Based on the International Organization for Standardization (ISO) Standard, usability is the extent to which users can achieve a goal effectively, efficiently, and with satisfaction [30]. Due to the fact that eye-tracking measurement is closely related to attentional mechanisms and is able to accurately reveal cognitive processes, eye-tracking technology could play a more important role in this essential procedure for evaluating HIT. Yet, thus far it has been used minimally in usability evaluation studies. The objective of this literature review is to report and understand the current state of HIT usability evaluation studies that have used eye-tracker technology, and to envision the potential use of eye-tracking technology in future research.

Selection Strategy

We conducted a systematic online database search to identify articles published before September 2014 that were relevant to the aims of this study. Articles were included as indexed in four reference databases: Medline, Web of Science, ScienceDirect, and PsycINFO. Broad keyword searches were used to identify relevant articles in each database. Each initial search focused on one of three key components: (1) a word or phrase related to usability evaluation, (2) a word or phrase related to HIT, or (3) a word or phrase related eye-tracker technology.

Keywords related to usability evaluation included usability testing, user experience, user test, user-centered design, system design, interface design, and interaction design. Keywords related to HIT included health IT, health informatics, health technology, medical technology, eHealth, telemedicine, communication tools, educational technology, decision support technology, health app, and wearable technology. Keywords related to eye-tracker technology included eye-tracking technology, eye tracker, Tobii, Sensomotoric Instruments, eye movements, gaze, eye fixation, and saccade. We also identified potentially eligible articles by manual literature searches, by examining article reference lists and by searching in Google Scholar.

Inclusion and Exclusion Criteria

We initially defined the scope of the review by determining inclusion and exclusion criteria. Papers were included if they contained all of the following: (1) the research used eye-tracking technology as a data collection tool, (2) the research evaluated an HIT with users, and (3) the research explicitly mentioned the improvement of HIT usability based on the eye-tracking data. Papers were excluded if they (1) were not in English, (2) were published 10 or more years ago (ie, prior to 2004), (3) did not evaluate an HIT, (4) focused on technologies not related to health care, (5) used eye-tracker technology for some purpose other than data collection (ie, as an input device), or (6) did not mention any indications of the system usability based on the eye-tracker data.


Based on the methods-description approach, we analyzed the selected papers that met the inclusion criteria [31]. Key article characteristics were recorded using a template with the following sections: title, author, purpose, and key findings [31]. After the creation of the table, we captured key data by coding as the recurrent topics. Coding is an analytical process that allows the articles to be categorized based on factors that are thought to be important [32]. Through the coding process, the following topics were explored: the research question answered by eye-tracking data, types of health IT to be evaluated, evaluation apparatus, eye-tracker measurement and analysis, and how eye-tracker technology is combined with other usability evaluation methods.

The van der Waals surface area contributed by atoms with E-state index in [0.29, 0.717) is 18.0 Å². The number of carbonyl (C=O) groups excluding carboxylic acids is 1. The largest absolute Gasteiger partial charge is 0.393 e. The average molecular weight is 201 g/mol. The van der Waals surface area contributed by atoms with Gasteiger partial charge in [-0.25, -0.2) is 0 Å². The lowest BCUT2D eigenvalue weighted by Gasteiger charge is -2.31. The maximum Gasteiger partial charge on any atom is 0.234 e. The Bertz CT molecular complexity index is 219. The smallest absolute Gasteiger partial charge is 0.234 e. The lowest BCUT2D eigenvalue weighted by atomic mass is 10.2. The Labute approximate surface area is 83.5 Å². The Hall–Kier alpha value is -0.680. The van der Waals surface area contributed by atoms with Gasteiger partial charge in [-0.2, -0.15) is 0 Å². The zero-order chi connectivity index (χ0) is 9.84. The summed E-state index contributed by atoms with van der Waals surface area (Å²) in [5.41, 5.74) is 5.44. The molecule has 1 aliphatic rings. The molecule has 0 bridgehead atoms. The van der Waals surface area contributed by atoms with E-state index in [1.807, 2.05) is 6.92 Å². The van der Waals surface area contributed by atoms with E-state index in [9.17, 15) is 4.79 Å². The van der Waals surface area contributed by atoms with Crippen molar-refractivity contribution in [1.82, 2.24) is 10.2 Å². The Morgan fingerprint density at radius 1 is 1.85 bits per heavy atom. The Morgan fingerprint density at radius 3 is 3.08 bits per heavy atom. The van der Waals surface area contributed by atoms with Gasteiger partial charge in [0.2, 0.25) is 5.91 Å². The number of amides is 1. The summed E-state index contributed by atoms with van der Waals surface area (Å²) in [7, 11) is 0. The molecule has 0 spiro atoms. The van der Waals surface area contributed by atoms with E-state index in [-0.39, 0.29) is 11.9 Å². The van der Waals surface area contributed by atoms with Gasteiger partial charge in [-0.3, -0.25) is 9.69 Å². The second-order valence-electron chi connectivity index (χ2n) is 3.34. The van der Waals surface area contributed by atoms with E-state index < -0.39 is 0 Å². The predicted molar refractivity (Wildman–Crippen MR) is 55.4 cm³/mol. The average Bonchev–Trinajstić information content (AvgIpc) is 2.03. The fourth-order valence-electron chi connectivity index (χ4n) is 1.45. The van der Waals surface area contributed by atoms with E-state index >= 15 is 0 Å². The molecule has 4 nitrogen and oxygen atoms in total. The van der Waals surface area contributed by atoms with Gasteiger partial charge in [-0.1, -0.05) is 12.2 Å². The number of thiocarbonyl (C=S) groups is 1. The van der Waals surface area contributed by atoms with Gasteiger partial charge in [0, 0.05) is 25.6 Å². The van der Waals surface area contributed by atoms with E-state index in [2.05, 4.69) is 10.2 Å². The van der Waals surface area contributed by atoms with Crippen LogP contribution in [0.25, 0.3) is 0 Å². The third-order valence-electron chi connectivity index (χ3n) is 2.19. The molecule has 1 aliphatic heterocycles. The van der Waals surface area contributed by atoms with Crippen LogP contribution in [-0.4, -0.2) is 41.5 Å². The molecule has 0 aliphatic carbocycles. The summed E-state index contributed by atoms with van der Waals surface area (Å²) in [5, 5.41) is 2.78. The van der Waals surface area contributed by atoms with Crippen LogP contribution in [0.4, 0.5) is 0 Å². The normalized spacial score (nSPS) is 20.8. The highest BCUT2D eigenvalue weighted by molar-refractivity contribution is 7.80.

A total of 5248 papers were found by using the search terms and databases described above. Of these, 1888 papers were removed due to duplication. After reviewing the titles and abstracts based on inclusion and exclusion criteria, we eliminated another 3351 papers. This resulted in a total of 9 papers remaining for this review (see Figure 1). An overview of the 9 papers can be found in Table 1 [33-41]. It is important to note that 2 of the 9 papers are from the same project [35,36]. We included both because they fit the inclusion criteria. Of these, 1 paper describes one of the earliest studies using eye-tracking technology to evaluate the usability of a computer application [35], and the other is a complete report of the whole user-centered design process, which reflected more information on the entire research context [36].

All selected papers discussed user evaluation of a type of HIT using eye-tracking technology as a data collection tool. Of the 9 papers, 3 of them (33%) mainly discussed a usability evaluation of an HIT using eye-tracker technology [33,35,40]. Of the 9 papers, 3 of them (33%) presented an entire user-centered design process and discussed the usability evaluation of an HIT using eye-tracking technology as one part of the paper [34,36,41]. For instance, 1 study discussed how focus groups were used as a way to develop a quality-of-life support prototype, and then evaluated the usability of the prototype using eye-tracker technology [41]. The main purpose of the 3 remaining papers was not usability evaluation of the HIT, however, the eye-tracking data derived from the user evaluation clearly provided a basis for usability improvement [37-39]. For instance, 1 study reported that providers did not recognize patient-identity errors on a computerized provider order entry (CPOE), even if the eye-tracking data indicated that they looked at the area that contained errors [37]. These results have been translated to usability improvement recommendations for the system, for example, to make the important identity information more salient on the interface.